Last week we got fantastic news. Scred had been shortlisted as one of only about 40 companies to be interviewed by Seedcamp's distinguished panel — a group of prestigious international VCs. Considering that several hundred companies, from all around Europe (and even some from outside) had applied, this was huge for us. In fact Scred is the first Finnish company to make it that far, and was one of only two Nordic companies present.
Nebula had a meltdown of their power supply setup at the Lauttasaari facility last night. Due to the outage several Finnish web services went down yesterday at 7pm (GMT +2). The services that got hit included Jaiku, Scred, Ampparit.com, telkku.com to name a few.
In total, the outage affected about 1500 servers and 8000 of their customers. The web services seems to back up and running by now.
Scred organises Night-of-Code 2 on Thursday 21st of August at the Cable Factory in Helsinki from 5pm to 11pm. The event follows a very lose structure - sort of an uncoference as Scred announces on their blog.
The original idea of the Night of Code is attached to the Night of Arts in Helsinki, however this year the night of the code is a day earlier. Following it's traditions, the focus of the night will be on creativity.
Scred wishes that you tag yourself as attending in their Facebook event if you wish to participate.
Seedcamp applications are now closed for 2008. We received all together five notifications from start-ups that are applying after we posted our own offer. The start-ups come from Finland and Sweden, namely These Are My Brands (Finland), Scred (Finland), BiznesPort (Finland), BuzzPal (Sweden/US) and Wonderswap.com (Sweden).
Seedcamp received most of the applications on the last minute (for more see here) just as we received the information on start-ups that applied. On the other hand we did not post our offer that much earlier either. Regardless, the main thing is that many companies got their application in. Congrats and good luck for everybody who submitted their application in time.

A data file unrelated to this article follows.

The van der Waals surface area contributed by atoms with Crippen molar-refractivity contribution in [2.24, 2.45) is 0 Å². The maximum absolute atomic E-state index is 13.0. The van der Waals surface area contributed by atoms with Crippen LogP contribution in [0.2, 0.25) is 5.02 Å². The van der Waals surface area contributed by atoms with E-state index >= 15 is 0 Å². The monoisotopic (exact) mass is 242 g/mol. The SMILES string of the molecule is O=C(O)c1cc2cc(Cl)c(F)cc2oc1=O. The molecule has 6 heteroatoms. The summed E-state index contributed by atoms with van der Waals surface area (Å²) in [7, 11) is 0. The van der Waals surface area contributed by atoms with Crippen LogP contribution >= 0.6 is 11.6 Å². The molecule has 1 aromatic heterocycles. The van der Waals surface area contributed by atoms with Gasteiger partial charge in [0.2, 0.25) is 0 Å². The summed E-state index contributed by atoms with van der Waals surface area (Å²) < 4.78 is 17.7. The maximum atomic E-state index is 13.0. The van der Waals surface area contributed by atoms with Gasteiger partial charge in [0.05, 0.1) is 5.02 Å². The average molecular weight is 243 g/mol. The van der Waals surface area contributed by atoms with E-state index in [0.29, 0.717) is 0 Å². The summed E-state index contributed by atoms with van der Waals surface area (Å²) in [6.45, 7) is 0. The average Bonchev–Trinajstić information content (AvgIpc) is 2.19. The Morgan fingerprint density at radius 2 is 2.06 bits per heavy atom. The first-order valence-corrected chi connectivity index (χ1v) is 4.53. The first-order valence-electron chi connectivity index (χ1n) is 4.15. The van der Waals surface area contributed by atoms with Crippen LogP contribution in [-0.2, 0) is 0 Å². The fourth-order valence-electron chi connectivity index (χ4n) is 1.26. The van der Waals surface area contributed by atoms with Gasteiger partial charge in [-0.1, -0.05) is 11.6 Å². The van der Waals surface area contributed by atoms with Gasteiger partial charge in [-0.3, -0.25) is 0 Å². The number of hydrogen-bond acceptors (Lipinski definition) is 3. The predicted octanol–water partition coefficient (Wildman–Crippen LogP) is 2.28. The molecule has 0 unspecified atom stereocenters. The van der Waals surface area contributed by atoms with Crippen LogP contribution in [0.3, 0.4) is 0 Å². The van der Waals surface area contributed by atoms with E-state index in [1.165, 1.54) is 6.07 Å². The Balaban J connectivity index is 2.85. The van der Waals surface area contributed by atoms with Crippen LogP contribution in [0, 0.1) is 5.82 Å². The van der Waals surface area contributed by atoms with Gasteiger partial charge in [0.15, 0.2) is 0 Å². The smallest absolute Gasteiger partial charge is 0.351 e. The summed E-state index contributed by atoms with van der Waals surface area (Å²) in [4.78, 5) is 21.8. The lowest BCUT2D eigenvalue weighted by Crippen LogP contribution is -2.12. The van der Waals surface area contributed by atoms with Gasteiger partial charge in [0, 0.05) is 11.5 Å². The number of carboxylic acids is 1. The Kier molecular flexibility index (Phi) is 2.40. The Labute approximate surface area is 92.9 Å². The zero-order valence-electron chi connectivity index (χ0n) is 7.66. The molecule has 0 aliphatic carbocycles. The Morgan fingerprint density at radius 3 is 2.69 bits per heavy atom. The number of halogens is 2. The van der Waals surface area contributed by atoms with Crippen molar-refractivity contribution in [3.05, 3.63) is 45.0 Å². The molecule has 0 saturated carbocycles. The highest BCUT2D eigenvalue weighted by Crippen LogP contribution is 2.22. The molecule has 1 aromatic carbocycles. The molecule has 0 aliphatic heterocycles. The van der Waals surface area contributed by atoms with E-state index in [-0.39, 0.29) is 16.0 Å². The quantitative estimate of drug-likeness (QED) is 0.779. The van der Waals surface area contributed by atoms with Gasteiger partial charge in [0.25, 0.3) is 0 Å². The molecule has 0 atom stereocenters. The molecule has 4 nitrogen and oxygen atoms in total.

Even though the applications are now closed do let us know in comments if we missed you, but you still applied in time. The interview offer is valid even though we did not hear about you before the application window closed.
Edit 11.08.2008: That's six start-ups now: MahShelf (Finland) applied also in time. Congrats!
Wonderswap aims to create a marketplace and a community that will support the need to re-cycle amongst a new generation of people who are tired of the "buy-and-throw-away-mentality".
There's not that much to see on Wonderswap's website at the moment, but their CEO, Monika Björn, told us that they´re planning to have a Beta out by this autumn/winter. The secrecy is understandable to some extend, since Seedcamp rules suggest that your service should not have launched yet.
For those of our readers who still don't know what Seedcamp is here's a short description from Seedcamp website.
Seedcamp is an intensive week long event held in September in London targeted at young entrepreneurs from across EMEA.
We've set it up to provide seed funding and world-class connections for startups. September 2007 marked our first Seedcamp Week and group of funded startups. September 2008 will mark our second.
We will be holding an open application available online. Based on this, we will select up to 20 companies to participate in the event.
Seedcamp application deadline is tomorrow(!), so if you're planning on applying, apply now. If you want to apply, go here.
Good luck to Wonderswap.com(!) and as promised an interview comes as a part of package later on.
Scred, a Finnish community-oriented cost balancing tool, which initially focused on balancing debts and shared expenses among a group of friends announced that they are looking into new possibilities to leverage their back-end infrastructure.
Scred has partnered with Alternative Party which will be held in Helsinki in the coming October. Scred built an inexpensive bespoke ticketing service for the party with which you can reserve, buy and print the tickets straight from the web. Tickets are also machine verifiable which is more than many other service providers offer.